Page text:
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Semin Respir Infect. 1990 Sep;5(3):173-84.

Gram-negative colonization of the respiratory tract: pathogenesis and clinical consequences.

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Medical and Respiratory Intensive Care Unit, Winthrop-University Hospital, Mineola, New York 11501.


The normal upper and lower respiratory tract are not colonized by enteric gram-negative bacteria (EGNB), but when serious illness develops, both sites may harbor these organisms. Colonization at either site is more likely when the severity of illness increases, and in critically ill patients, Pseudomonas species are the most common colonizing organisms, especially in the tracheobronchial tree. Many of the risk factors for colonization by EGNB have also been recognized as predisposing conditions for nosocomial pneumonia, and colonization may precede and predict this infection. Colonization should be viewed as a marker of a sick patient who had multiple host impairments; it is these defects that often allow colonization to progress to invasive infection. One pathogenetic mechanism that mediates colonization is an increase in epithelial cell bacterial adherence for EGNB. Many of the clinical conditions that favor colonization lead to an alteration in epithelial cell surface susceptibility to bacterial binding. Factors that influence adherence include cellular variables, bacterial surface characteristics and exoproducts, and the microenvironmental conditions at the airway surface. In order for adherence to mediate colonization, mucociliary clearance and other lower respiratory tract defenses must be abnormal. Based on an understanding of colonization pathogenesis, rational strategies for nosocomial pneumonia prophylaxis may emerge.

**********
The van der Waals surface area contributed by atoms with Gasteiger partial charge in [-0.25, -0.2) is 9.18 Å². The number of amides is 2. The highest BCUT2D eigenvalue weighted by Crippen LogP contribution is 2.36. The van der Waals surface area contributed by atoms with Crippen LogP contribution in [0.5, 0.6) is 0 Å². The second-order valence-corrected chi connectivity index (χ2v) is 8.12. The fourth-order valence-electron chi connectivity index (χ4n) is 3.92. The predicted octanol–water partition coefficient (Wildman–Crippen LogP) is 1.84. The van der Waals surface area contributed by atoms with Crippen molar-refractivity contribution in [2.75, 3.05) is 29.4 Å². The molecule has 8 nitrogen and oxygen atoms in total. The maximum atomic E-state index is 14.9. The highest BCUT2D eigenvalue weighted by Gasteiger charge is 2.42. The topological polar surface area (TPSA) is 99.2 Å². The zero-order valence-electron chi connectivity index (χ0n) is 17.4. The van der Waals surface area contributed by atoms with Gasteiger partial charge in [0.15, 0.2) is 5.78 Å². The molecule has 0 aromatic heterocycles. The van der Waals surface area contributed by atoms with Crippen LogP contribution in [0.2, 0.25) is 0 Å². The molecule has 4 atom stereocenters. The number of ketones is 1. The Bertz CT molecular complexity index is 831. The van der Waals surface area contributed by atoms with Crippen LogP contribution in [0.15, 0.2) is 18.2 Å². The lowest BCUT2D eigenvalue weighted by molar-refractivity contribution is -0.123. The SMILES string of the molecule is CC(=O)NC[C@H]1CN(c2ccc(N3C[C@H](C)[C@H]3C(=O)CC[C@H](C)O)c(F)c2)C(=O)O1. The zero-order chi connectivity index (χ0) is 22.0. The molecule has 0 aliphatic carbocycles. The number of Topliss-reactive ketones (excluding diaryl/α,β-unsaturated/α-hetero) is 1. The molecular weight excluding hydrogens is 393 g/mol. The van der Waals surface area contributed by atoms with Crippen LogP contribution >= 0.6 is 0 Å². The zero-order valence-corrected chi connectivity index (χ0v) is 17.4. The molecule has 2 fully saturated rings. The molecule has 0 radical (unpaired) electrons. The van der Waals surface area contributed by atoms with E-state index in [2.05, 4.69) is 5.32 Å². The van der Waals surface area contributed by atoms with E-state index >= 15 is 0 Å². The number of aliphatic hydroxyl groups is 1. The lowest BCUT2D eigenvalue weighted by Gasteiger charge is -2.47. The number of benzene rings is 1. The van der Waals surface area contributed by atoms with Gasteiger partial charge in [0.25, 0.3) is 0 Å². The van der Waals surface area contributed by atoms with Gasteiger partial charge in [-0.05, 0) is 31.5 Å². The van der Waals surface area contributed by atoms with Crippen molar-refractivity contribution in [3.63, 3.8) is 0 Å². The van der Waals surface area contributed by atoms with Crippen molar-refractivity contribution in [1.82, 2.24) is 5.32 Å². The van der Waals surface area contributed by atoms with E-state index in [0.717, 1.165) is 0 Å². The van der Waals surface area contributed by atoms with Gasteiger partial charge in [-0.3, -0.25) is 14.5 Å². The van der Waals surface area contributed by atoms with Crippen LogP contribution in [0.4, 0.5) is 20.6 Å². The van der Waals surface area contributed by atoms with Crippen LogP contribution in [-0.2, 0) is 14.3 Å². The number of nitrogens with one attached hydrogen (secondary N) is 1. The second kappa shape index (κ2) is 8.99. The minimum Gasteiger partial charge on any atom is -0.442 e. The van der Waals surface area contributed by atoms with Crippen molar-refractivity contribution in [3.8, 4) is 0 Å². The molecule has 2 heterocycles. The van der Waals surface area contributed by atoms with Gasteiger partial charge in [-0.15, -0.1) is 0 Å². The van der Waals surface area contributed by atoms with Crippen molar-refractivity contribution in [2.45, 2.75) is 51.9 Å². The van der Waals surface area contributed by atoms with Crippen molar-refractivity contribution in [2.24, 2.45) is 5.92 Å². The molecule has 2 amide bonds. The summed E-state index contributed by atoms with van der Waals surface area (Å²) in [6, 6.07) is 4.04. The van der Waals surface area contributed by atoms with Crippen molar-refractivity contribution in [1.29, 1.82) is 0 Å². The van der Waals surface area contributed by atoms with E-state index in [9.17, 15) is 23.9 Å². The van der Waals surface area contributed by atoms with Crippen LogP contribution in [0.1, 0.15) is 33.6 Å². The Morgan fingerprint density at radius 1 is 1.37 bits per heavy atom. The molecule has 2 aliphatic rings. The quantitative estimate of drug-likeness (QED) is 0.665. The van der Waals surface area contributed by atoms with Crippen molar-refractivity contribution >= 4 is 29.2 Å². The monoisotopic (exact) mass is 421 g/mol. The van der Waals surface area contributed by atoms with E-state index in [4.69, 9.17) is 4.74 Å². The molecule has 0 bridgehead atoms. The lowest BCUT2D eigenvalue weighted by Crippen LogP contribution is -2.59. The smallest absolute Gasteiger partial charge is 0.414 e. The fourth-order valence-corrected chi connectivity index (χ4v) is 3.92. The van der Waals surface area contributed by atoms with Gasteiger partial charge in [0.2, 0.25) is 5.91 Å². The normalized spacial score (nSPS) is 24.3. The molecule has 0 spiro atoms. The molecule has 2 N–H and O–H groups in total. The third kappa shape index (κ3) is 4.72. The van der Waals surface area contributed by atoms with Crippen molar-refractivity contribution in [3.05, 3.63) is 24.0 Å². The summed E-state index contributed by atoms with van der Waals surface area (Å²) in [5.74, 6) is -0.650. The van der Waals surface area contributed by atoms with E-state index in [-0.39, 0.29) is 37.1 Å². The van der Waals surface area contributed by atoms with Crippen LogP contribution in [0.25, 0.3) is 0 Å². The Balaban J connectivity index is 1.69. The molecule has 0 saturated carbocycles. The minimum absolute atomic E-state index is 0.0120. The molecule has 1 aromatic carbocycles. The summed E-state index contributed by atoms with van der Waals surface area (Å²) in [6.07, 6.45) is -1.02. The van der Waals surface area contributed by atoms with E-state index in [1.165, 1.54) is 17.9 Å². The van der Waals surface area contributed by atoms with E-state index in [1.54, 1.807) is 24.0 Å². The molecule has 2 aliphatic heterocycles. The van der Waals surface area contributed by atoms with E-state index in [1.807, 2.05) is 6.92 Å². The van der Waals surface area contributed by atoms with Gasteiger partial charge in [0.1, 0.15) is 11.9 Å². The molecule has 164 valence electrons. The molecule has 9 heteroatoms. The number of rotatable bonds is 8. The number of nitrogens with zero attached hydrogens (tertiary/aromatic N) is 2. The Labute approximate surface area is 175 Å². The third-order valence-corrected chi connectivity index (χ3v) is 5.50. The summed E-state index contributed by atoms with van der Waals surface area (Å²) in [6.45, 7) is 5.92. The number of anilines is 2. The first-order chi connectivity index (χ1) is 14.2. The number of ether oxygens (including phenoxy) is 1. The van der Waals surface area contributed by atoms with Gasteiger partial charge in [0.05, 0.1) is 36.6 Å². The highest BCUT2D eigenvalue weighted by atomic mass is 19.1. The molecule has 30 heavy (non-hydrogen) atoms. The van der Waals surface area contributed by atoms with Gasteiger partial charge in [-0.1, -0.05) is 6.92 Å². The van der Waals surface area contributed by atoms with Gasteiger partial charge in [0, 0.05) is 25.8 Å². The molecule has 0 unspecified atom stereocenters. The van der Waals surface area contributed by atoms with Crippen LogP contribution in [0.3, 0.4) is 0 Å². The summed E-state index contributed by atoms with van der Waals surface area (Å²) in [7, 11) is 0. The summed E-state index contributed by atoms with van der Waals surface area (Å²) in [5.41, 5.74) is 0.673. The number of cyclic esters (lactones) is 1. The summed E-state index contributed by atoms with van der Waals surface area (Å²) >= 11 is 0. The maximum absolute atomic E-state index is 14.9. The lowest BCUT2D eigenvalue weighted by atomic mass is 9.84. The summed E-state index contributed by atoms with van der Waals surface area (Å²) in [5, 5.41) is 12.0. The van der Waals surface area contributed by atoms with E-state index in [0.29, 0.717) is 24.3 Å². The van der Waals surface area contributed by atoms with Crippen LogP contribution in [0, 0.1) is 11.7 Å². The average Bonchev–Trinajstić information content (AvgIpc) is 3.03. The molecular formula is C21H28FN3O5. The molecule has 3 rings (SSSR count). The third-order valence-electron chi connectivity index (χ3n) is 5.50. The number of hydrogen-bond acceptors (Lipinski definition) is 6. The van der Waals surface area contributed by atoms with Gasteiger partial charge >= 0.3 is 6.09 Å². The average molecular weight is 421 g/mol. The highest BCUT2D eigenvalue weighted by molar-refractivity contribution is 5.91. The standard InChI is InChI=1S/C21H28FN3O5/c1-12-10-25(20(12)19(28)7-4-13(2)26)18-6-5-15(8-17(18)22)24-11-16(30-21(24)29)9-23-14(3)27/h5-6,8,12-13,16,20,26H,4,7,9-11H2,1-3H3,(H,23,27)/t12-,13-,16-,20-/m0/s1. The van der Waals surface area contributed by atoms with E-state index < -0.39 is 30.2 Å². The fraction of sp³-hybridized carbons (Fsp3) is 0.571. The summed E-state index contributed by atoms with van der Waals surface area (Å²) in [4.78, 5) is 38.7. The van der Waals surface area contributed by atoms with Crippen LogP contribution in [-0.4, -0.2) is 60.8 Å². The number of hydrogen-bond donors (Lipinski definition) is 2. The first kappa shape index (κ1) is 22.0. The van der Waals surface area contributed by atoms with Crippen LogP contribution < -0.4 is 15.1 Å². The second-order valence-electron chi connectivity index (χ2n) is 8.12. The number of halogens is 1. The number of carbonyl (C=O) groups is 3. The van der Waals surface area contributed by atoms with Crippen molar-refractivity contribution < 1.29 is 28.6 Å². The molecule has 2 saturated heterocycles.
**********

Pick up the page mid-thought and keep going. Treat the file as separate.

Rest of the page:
[Indexed for MEDLINE]

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